It’s refreshing to review a Sony camera and not come away slightly disappointed. However, does it beat the best? The Huawei P20 Pro offers better dynamic range and detail at night, but it also takes several seconds to take a night image. Sony is much faster.

How about the Note 9? Its night images are slightly more detailed and less noisy than the Sony’s. We also noticed that in the most extreme conditions, when the Sony Xperia XZ2 Premium ramps up to its maximum sensitivity of ISO 51200, sometimes its color reproduction goes haywire.

The Sony Xperia XZ2 Premium can take excellent photos in daylight too, with punchy color, good dynamic range and detail. Once again, though, it doesn’t quite match up to the Samsung Galaxy Note 9.

Samsung’s top phones get you cleaner detail at pixel level. And as is usually the case with top Sony handsets, there’s some detail drop off in the very corners of the frame. Samsung gets you more consistent-looking shots.

However, the Sony Xperia XZ2 Premium is not miles off, and that’s a good result for a Sony flagship. In previous years Xperia phones have been miles behind.

There are some interesting little quirks to note too. For example, maximum resolution when shooting in ‘Auto’ is 17 megapixels rather than the full 19, which you can only use when shooting using the Manual mode. This crops into the frame a little, reducing the effect of the lens’s dodgy edges. Sneaky Sony.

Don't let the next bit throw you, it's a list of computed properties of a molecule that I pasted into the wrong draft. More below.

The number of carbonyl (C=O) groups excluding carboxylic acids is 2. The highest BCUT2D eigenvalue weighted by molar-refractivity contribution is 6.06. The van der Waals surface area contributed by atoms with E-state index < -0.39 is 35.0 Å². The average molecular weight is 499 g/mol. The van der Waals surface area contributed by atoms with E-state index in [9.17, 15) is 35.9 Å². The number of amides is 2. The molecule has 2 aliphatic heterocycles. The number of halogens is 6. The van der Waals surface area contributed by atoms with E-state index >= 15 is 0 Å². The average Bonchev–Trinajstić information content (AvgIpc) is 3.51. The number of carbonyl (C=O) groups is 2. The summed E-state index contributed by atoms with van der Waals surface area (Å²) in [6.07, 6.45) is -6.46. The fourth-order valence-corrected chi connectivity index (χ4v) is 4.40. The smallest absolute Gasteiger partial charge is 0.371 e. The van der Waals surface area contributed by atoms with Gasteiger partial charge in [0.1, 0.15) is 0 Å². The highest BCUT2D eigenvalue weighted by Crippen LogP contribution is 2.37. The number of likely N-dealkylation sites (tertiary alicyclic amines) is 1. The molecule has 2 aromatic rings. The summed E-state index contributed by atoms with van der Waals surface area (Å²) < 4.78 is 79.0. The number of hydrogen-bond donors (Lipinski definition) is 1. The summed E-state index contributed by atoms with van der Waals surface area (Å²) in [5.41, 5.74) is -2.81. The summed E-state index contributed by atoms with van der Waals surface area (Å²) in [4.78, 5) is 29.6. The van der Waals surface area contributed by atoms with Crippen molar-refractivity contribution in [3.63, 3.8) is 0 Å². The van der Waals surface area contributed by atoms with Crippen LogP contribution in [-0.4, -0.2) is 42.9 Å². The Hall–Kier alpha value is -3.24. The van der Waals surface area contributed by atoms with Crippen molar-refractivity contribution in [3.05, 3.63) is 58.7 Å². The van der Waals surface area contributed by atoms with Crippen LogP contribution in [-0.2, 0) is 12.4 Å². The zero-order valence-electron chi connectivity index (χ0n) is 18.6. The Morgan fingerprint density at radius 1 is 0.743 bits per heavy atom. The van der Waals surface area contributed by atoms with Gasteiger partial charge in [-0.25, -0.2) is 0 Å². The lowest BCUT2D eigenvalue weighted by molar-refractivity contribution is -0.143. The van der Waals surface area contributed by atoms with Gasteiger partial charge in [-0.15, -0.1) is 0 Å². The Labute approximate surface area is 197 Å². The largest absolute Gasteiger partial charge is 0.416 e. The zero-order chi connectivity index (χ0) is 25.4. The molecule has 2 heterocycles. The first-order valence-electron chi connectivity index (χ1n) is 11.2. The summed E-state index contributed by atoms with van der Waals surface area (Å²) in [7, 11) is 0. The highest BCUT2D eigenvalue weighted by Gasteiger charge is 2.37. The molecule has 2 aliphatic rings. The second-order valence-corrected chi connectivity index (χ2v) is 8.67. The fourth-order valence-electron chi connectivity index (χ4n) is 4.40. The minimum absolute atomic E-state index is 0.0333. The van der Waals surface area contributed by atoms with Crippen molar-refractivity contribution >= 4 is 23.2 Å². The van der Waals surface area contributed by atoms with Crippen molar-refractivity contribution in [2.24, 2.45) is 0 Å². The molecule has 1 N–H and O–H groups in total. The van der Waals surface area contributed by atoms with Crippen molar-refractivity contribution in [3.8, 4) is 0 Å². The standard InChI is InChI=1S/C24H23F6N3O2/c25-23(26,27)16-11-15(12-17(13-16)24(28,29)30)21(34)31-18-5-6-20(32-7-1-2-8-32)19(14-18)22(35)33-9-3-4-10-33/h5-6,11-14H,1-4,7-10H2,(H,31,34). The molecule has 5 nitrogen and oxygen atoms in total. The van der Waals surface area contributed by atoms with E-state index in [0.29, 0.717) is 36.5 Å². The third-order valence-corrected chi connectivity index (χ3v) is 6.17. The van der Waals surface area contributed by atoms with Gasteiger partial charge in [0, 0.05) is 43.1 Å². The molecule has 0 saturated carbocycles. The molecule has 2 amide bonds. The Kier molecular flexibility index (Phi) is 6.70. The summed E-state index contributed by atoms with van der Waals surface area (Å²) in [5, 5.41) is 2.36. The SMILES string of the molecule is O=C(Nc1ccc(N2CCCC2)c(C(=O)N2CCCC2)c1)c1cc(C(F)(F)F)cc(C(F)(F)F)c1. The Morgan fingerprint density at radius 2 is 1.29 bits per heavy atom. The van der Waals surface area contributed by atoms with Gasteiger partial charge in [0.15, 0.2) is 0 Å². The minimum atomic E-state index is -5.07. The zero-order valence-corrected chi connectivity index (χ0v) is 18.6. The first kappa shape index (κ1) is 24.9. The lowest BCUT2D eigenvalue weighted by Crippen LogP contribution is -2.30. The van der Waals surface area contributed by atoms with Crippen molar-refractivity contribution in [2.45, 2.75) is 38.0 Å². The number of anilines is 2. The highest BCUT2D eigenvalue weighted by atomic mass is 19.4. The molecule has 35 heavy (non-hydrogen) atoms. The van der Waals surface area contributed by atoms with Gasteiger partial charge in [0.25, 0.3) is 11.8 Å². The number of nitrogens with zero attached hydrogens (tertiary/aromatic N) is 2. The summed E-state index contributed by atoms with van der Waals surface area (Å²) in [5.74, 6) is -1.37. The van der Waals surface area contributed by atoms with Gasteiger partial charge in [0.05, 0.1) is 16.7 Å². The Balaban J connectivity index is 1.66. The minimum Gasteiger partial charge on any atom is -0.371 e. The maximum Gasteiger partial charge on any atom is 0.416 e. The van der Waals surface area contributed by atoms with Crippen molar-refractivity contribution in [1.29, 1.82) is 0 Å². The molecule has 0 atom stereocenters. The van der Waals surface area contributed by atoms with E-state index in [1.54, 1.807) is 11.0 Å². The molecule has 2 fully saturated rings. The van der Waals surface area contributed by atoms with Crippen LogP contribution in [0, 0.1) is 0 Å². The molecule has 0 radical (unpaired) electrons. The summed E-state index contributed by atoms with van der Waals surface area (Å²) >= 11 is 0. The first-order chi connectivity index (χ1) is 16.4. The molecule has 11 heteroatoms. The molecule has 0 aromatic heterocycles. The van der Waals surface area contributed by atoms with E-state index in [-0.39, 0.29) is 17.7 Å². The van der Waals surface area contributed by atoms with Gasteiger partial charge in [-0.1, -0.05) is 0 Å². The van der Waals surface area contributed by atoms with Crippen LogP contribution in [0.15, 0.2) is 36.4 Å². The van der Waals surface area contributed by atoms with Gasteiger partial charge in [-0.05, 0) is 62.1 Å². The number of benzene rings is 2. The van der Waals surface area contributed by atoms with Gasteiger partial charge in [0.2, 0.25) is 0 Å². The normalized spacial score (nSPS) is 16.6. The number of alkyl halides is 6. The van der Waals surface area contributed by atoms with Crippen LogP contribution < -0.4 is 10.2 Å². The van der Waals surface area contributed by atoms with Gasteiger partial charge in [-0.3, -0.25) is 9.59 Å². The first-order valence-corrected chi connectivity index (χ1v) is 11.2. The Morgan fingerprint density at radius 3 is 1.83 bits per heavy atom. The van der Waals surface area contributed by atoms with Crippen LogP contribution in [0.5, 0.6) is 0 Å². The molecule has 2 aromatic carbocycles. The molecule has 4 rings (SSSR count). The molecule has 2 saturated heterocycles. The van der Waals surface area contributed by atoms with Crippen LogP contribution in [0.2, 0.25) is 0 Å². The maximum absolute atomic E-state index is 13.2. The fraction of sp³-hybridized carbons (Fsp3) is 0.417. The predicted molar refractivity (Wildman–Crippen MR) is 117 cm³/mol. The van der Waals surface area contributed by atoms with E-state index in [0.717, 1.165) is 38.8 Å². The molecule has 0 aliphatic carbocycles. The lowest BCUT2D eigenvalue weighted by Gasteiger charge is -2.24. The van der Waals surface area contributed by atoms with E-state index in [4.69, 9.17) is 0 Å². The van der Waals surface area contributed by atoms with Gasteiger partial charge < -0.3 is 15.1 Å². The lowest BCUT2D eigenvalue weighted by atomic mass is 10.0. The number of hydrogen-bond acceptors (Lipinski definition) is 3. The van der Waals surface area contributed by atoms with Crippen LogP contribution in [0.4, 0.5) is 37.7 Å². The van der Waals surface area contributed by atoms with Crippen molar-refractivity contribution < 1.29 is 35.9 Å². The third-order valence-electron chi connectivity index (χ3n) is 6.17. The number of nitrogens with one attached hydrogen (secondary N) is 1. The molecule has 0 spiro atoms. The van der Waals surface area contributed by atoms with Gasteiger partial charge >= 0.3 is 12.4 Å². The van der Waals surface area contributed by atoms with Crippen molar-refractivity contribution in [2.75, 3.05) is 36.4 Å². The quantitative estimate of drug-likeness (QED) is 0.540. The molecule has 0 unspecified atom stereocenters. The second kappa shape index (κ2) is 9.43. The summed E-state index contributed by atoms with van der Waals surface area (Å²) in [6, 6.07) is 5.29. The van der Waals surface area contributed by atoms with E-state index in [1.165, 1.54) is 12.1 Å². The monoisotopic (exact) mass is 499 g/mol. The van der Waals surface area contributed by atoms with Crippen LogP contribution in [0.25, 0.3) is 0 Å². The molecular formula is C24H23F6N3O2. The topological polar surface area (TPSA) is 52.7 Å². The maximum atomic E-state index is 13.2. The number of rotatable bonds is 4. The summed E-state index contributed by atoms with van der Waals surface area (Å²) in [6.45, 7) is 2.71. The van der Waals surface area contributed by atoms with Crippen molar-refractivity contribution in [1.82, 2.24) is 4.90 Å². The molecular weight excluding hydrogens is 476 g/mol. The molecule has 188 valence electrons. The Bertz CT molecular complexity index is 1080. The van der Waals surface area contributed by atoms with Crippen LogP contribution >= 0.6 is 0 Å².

There’s also a Bokeh mode, which uses the two cameras to let you blur out the background in photos. However, you can tell Sony hasn’t been perfecting this for years like Huawei and Samsung. It’s a little slow and you can usually see an outline around blurred and non-blurred objects. And the effect isn’t that dramatic.

Despite some real improvements this year Sony still has some catching-up to do.

Video is a rather different proposition, though. Phones like the Note 9 and Huawei P20 Pro only beat the XZ2 at night because they use optical image stabilization (OIS). This lets them use longer exposures, to improve image quality without drastically increasing ISO sensitivity.

Doing that makes images brighter, but also degrades the image.

OIS is less useful with video as the frame rate limits how slow the shutter can be anyway: if you need to take 30 or 60 frames a second, they need to be 1/30th or 1/60th of a second, max.

Sure enough, the Xperia XZ2 Premium’s low light video is much cleaner than the Note 9’s. However, we did notice some weird motion mess-ups in the background, which may be a result of the phone combining data from the two rear sensors.

Like the XZ2, you can shoot ultra-slow motion video at 960fps. Or less intensely slowed 120fps.

The front camera has a 13MP sensor. The results are pretty good: detailed even in muggy indoor lighting. And the phone can use the screen as a quasi-flash for better results.

Camera samples

Andrew Williams

Andrew is a freelance journalist and has been writing and editing for some of the UK's top tech and lifestyle publications including TrustedReviews, Stuff, T3, TechRadar, Lifehacker and others.